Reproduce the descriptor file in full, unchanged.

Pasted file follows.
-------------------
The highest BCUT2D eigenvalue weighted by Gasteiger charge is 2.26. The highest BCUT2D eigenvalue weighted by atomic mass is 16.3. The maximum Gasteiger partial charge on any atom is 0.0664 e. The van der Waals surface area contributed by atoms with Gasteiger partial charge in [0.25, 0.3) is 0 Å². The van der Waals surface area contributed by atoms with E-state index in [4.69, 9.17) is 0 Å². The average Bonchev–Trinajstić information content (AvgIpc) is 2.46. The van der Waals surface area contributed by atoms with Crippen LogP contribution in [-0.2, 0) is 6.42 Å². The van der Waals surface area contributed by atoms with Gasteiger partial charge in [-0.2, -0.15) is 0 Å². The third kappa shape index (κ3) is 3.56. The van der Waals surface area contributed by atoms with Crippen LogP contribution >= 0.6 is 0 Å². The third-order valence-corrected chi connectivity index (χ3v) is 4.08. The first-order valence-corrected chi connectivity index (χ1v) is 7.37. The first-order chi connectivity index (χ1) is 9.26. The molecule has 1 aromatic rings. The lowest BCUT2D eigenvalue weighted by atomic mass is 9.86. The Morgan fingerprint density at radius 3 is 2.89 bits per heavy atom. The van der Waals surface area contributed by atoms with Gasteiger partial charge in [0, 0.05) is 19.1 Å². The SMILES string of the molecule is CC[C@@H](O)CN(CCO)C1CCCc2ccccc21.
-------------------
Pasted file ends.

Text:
The highest BCUT2D eigenvalue weighted by Gasteiger charge is 2.26. The highest BCUT2D eigenvalue weighted by atomic mass is 16.3. The maximum Gasteiger partial charge on any atom is 0.0664 e. The van der Waals surface area contributed by atoms with Gasteiger partial charge in [0.25, 0.3) is 0 Å². The van der Waals surface area contributed by atoms with E-state index in [4.69, 9.17) is 0 Å². The average Bonchev–Trinajstić information content (AvgIpc) is 2.46. The van der Waals surface area contributed by atoms with Crippen LogP contribution in [-0.2, 0) is 6.42 Å². The van der Waals surface area contributed by atoms with Gasteiger partial charge in [-0.2, -0.15) is 0 Å². The third kappa shape index (κ3) is 3.56. The van der Waals surface area contributed by atoms with Crippen LogP contribution >= 0.6 is 0 Å². The third-order valence-corrected chi connectivity index (χ3v) is 4.08. The first-order valence-corrected chi connectivity index (χ1v) is 7.37. The first-order chi connectivity index (χ1) is 9.26. The molecule has 1 aromatic rings. The lowest BCUT2D eigenvalue weighted by atomic mass is 9.86. The Morgan fingerprint density at radius 3 is 2.89 bits per heavy atom. The van der Waals surface area contributed by atoms with Gasteiger partial charge in [0, 0.05) is 19.1 Å². The SMILES string of the molecule is CC[C@@H](O)CN(CCO)C1CCCc2ccccc21.